Quick Solution: CSV File and Python

Today I was tasked with de-duping a csv file that had around 25,000 single entry rows of emails. There were numerous duplicates, and I needed a way to read the file, find out how many duplicates, and then rewrite the file without duplicate entries. I wanted to use python because I tire of php and have little to no experience with any other programming language. Maybe I should have chosen another language to complicate my life, but for time's sake, python became my goto language.
Fortunately, python has a great way to navigate csv files using the csv module. All I needed to do was create a reader object to read the csv file.

emailReader = csv.reader(open('csvfile.csv', 'rb'), delimiter=',', quotechar='"')

Once I had the file object, I just needed to read it and put the contents in a list object, easy

a = []
for row in emailReader:
a += [", ".join(row)]

Unfortunately, I discovered a problem with the data set. A number of the email addresses had periods at the end of them. I'm not sure what happens with emails that end in a period, but I'd rather not find out with 5,000 bounced messages. So some string manipulation became important. Fortunately, for me, python has an easy way to deal with leading and trailing characters strip and rstrip. Since I was worried about trailing characters, I used rstrip.

s = "This string ends in a period."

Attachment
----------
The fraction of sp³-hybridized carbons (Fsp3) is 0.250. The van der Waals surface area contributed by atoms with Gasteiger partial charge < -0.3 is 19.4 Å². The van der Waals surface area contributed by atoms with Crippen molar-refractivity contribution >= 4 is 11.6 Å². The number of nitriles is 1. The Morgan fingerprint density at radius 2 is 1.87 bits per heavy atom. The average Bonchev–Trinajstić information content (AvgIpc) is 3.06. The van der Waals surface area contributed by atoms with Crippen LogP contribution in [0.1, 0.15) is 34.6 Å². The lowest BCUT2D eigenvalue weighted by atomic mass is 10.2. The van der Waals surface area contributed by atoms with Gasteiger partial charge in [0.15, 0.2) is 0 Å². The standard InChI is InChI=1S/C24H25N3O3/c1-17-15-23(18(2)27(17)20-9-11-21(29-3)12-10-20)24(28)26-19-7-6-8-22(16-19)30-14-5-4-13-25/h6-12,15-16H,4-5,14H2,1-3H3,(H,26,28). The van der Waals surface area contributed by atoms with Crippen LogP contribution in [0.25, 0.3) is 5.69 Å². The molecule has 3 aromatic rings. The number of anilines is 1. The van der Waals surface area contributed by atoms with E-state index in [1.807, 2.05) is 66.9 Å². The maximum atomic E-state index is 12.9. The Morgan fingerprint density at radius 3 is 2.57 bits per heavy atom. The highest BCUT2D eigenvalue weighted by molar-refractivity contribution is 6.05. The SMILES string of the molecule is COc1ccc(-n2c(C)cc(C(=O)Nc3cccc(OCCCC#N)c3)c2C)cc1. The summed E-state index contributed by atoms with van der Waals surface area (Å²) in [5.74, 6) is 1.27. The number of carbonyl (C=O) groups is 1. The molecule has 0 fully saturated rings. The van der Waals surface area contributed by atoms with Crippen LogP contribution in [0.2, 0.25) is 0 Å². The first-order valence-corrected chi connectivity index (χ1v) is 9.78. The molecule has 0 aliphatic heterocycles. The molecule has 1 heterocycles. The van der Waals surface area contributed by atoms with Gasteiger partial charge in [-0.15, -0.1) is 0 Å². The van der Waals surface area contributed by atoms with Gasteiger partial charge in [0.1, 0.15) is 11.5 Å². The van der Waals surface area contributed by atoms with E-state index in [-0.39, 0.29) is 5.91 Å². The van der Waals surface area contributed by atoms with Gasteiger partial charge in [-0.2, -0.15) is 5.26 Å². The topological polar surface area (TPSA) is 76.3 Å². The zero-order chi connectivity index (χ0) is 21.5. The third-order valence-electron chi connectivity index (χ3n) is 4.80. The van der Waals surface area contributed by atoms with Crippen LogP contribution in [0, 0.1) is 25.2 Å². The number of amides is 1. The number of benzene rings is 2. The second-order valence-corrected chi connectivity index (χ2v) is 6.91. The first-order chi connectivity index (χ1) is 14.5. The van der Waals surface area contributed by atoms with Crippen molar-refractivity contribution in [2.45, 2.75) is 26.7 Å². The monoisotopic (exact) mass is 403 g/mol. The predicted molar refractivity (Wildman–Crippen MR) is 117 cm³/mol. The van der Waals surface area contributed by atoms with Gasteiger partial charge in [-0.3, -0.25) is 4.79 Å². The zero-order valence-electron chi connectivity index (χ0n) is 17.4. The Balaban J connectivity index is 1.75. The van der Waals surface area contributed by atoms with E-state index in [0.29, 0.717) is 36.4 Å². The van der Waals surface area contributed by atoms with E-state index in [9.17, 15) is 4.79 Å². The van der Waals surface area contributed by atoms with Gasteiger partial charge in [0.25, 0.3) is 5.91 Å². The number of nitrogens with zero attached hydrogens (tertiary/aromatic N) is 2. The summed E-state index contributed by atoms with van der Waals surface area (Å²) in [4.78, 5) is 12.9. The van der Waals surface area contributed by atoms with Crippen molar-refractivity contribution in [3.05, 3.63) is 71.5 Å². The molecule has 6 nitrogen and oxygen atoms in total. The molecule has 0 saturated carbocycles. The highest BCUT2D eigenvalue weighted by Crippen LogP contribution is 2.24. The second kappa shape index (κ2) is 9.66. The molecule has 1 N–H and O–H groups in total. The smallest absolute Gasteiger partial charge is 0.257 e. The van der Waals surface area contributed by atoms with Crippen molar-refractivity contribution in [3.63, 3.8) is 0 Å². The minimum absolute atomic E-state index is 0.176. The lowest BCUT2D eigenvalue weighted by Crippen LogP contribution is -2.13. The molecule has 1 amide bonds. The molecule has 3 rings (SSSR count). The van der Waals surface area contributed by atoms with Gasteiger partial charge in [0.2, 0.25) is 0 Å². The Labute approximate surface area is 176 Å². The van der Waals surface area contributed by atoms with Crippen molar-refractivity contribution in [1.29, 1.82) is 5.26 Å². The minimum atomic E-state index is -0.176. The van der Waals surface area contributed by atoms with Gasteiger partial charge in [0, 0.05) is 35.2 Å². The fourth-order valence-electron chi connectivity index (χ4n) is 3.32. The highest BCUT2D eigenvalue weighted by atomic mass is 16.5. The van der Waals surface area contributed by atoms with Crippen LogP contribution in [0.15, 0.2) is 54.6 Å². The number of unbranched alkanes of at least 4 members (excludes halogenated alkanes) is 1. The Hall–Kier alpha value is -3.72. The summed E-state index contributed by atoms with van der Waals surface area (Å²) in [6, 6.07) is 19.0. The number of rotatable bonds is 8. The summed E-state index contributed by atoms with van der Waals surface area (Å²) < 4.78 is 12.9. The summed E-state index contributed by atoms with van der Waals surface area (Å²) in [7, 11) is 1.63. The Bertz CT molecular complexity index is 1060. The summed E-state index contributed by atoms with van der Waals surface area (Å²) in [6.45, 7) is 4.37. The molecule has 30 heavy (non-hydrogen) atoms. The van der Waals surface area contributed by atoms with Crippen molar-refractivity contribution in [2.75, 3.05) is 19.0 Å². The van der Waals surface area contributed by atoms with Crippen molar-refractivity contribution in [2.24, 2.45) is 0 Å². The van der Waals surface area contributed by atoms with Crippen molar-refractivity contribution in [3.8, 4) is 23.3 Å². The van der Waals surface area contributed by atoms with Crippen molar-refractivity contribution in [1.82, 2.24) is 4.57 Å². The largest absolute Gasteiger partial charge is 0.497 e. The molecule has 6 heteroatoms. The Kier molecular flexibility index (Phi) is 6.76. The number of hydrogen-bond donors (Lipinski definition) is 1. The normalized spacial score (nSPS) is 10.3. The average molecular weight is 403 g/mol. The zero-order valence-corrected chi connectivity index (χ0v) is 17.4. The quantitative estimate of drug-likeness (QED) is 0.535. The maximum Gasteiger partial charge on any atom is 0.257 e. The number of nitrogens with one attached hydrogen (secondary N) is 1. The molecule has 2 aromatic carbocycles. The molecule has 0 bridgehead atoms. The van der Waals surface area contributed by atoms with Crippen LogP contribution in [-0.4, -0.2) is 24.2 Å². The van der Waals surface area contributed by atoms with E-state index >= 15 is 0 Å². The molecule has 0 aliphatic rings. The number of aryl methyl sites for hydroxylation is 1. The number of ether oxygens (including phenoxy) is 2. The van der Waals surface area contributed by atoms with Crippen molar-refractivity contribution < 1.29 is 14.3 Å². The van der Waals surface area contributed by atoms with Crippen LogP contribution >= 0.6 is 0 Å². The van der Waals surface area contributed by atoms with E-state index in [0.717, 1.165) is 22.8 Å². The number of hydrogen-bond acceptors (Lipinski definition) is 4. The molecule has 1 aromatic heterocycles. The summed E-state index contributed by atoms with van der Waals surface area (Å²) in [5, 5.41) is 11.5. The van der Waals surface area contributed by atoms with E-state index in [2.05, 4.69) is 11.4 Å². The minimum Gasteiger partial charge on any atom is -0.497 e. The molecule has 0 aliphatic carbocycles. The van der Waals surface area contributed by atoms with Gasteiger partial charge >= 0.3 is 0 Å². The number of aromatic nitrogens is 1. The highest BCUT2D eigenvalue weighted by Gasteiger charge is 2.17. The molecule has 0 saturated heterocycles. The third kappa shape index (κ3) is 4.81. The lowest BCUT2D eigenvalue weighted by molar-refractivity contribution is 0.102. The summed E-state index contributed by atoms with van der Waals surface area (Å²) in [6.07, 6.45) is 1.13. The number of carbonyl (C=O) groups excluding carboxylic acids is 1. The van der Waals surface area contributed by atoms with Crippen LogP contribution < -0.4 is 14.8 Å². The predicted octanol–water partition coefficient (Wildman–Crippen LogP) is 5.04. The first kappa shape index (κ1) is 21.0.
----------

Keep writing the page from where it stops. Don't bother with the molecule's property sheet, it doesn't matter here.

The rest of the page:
s = s.rstrip('.')

Now s = "This string ends in a period" a handy trick to know for manipulating strings. The trick for me, however, was figuring out how to perform that operation recursively over a list. Not too hard, I just used the enumerate function.

for index, object in enumerate(a):
a[index] = object.rstrip('.')

Using this method, you can recursively perform a function on the indexed items within a list object.
Now I had a clean list of 25,000 email addresses 'a', and I just needed to de-dup the list. Snap! The next step was to figure out how to make those email addresses unique. If you've ever tried de-duping a mysql database, you know that this can be a major pain in the ass. With python lists, though, de-duping is a breeze. I found the built in set, frozenset types for quick de-duping.

b = set(a)

Now my list goes from this ['email@example.com', email@example.com'] to this set(['email@example.com']). Nice right? You can iterate over the set like any other list. Now a quick check for the number of duplicates.

r = len(a) - len(b) #Subtract the length of the set from the original list.
r = str(r) #Make the int type into a string for concatenation.
print "You removed " + r + " duplicate entries."

Now everything is in place to write back the emails to a csv file. Pretty easy, just like reading the file.

emailWriter = csv.writer(open('clean-emails.csv', 'wb'), delimiter=' ', quotechar='|')

for item in b:

And that does it. Super easy python magic!

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